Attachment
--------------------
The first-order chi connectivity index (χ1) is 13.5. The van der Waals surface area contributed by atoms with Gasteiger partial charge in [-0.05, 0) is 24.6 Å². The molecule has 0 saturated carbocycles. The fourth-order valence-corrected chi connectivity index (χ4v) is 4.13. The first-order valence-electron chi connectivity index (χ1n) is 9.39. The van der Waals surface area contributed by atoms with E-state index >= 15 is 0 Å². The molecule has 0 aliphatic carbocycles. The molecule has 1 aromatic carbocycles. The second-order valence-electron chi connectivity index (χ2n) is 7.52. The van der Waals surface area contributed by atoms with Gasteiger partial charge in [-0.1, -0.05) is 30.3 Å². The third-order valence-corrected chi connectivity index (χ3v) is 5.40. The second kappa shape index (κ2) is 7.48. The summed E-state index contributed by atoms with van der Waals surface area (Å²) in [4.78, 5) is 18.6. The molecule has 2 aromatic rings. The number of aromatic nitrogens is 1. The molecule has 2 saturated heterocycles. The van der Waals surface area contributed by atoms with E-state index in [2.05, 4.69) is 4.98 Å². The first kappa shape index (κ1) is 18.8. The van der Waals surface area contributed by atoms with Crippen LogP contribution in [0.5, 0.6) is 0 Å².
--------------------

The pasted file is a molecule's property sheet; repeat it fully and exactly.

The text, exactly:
The first-order chi connectivity index (χ1) is 13.5. The van der Waals surface area contributed by atoms with Gasteiger partial charge in [-0.05, 0) is 24.6 Å². The molecule has 0 saturated carbocycles. The fourth-order valence-corrected chi connectivity index (χ4v) is 4.13. The first-order valence-electron chi connectivity index (χ1n) is 9.39. The van der Waals surface area contributed by atoms with E-state index >= 15 is 0 Å². The molecule has 0 aliphatic carbocycles. The molecule has 1 aromatic carbocycles. The second-order valence-electron chi connectivity index (χ2n) is 7.52. The van der Waals surface area contributed by atoms with Gasteiger partial charge in [-0.1, -0.05) is 30.3 Å². The third-order valence-corrected chi connectivity index (χ3v) is 5.40. The second kappa shape index (κ2) is 7.48. The summed E-state index contributed by atoms with van der Waals surface area (Å²) in [4.78, 5) is 18.6. The molecule has 2 aromatic rings. The number of aromatic nitrogens is 1. The molecule has 2 saturated heterocycles. The van der Waals surface area contributed by atoms with E-state index in [2.05, 4.69) is 4.98 Å². The first kappa shape index (κ1) is 18.8. The van der Waals surface area contributed by atoms with Crippen LogP contribution in [0.5, 0.6) is 0 Å².